On Brian Lehrer’s WNYC show this morning, guest host Marty Goldenson and guests talked about the 9/11 tapes and then the 9/11 memorial, recounting the controversy about putting the International Freedom Center and the Drawing Center there and then limiting — censoring — what they could say. I felt compelled to call in and said that though I don’t speak for the 9/11 families, I am with them here and wanted to make it clear that no one is saying these centers should not be built — but they should not be built there. Pataki, Bloomberg, and the Lower Manhattan Development Corp. bought themselves this peck of trouble when they decided that this is a place for political debate. It is not. It is a place for a memorial.
It so happens that this weekend, I exchanged email with Debra Burlingame, who has led familes on this, trying to maintain the memorial as the memorial. We both talked about how hard — but necessary — it was to hear the just-released 9/11 tapes. My comments here (nevermind the troll’s comments). Debra wrote:
The recent release of thousands of pages of FDNY survivor transcripts and audio recordings of radio transmissions bring the reality of that day back. I have to steel myself to listen to the audio. I only read three of the transcripts before I had to stop. They are very tough to read. These people struggled so hard to stay alive, to help others get out. And they struggled in the dark, choking and bleeding, to find their way to safety and light. How can anyone read these accounts and still think their stories should be hidden underground, in the dark–for all eternity–at Ground Zero?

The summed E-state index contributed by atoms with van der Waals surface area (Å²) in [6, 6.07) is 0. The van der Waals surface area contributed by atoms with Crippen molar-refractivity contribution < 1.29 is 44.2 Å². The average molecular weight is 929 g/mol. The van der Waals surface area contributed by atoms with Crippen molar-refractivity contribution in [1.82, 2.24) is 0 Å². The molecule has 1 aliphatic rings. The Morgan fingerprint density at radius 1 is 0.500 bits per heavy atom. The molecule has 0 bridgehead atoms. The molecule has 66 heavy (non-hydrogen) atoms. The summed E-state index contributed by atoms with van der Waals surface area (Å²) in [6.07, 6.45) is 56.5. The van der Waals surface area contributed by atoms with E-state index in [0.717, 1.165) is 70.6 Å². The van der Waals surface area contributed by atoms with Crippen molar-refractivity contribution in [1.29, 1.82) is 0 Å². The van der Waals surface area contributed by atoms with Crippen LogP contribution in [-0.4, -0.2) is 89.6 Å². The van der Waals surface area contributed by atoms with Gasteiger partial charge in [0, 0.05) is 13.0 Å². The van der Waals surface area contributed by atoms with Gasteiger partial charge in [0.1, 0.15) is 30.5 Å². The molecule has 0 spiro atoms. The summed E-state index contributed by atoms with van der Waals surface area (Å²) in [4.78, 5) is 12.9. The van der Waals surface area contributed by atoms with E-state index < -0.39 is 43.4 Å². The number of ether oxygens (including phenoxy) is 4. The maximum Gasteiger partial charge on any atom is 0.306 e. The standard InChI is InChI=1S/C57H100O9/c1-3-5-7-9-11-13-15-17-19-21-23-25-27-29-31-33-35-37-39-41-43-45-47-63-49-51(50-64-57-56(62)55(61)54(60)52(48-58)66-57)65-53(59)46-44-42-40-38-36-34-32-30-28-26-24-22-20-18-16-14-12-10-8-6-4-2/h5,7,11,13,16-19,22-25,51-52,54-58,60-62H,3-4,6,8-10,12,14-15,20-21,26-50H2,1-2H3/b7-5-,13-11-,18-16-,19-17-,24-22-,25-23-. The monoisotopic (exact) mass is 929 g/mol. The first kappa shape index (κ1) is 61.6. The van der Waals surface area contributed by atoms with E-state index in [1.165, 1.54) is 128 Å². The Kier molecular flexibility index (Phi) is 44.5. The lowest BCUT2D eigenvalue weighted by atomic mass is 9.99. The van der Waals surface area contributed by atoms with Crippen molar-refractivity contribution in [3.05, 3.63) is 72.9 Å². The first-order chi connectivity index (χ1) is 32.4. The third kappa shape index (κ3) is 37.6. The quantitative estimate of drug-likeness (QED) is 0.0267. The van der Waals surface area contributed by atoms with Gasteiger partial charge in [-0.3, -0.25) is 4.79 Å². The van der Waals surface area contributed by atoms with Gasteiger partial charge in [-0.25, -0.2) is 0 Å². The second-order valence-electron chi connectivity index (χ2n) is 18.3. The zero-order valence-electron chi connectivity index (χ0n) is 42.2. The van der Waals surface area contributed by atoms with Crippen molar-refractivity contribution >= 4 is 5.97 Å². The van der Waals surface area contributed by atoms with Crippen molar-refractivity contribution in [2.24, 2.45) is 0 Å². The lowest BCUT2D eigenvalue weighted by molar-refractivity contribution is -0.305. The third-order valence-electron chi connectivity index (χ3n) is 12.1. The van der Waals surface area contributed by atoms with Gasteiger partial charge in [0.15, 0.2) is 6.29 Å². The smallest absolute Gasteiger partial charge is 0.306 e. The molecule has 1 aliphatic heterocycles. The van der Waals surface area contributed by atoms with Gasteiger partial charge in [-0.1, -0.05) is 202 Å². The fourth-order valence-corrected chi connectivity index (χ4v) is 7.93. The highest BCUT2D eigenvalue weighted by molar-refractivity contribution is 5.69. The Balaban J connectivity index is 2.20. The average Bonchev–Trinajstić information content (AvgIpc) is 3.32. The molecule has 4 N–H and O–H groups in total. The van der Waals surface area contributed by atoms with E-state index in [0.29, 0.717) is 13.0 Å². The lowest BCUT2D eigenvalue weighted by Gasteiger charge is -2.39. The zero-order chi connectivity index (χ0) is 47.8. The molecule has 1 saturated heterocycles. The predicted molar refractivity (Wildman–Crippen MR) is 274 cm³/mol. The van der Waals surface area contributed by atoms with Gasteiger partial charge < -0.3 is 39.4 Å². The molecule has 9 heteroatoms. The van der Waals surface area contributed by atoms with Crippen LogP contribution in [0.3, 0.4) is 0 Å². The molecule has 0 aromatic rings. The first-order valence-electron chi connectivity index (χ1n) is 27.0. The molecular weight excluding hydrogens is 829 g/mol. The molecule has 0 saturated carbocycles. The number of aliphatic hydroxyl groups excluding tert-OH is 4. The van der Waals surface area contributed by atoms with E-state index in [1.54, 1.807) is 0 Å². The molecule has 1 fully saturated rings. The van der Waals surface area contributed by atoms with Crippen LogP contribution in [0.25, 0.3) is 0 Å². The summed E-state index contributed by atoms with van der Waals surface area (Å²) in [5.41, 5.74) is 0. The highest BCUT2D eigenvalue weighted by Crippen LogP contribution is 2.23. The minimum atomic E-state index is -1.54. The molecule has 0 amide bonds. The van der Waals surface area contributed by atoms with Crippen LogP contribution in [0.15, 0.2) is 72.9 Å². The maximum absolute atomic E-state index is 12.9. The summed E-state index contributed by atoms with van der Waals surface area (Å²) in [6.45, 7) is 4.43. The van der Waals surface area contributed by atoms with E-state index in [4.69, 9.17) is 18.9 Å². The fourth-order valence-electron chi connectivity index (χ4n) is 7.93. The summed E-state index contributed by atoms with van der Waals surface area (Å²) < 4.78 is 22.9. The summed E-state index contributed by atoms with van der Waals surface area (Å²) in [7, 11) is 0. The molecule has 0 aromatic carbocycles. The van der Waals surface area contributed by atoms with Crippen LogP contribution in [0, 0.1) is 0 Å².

We continue to believe that the story of 9/11 will inspire people from all over the world. We believe that the a 9/11 museum which shows this simple contrast–between the destruction wrought by religious fanaticism and the saving grace of brotherly love–will win more “hearts and minds” than any grandiose symposia put on by politicians, activists and academics at an International Freedom Center.
My latest post on the IFC here.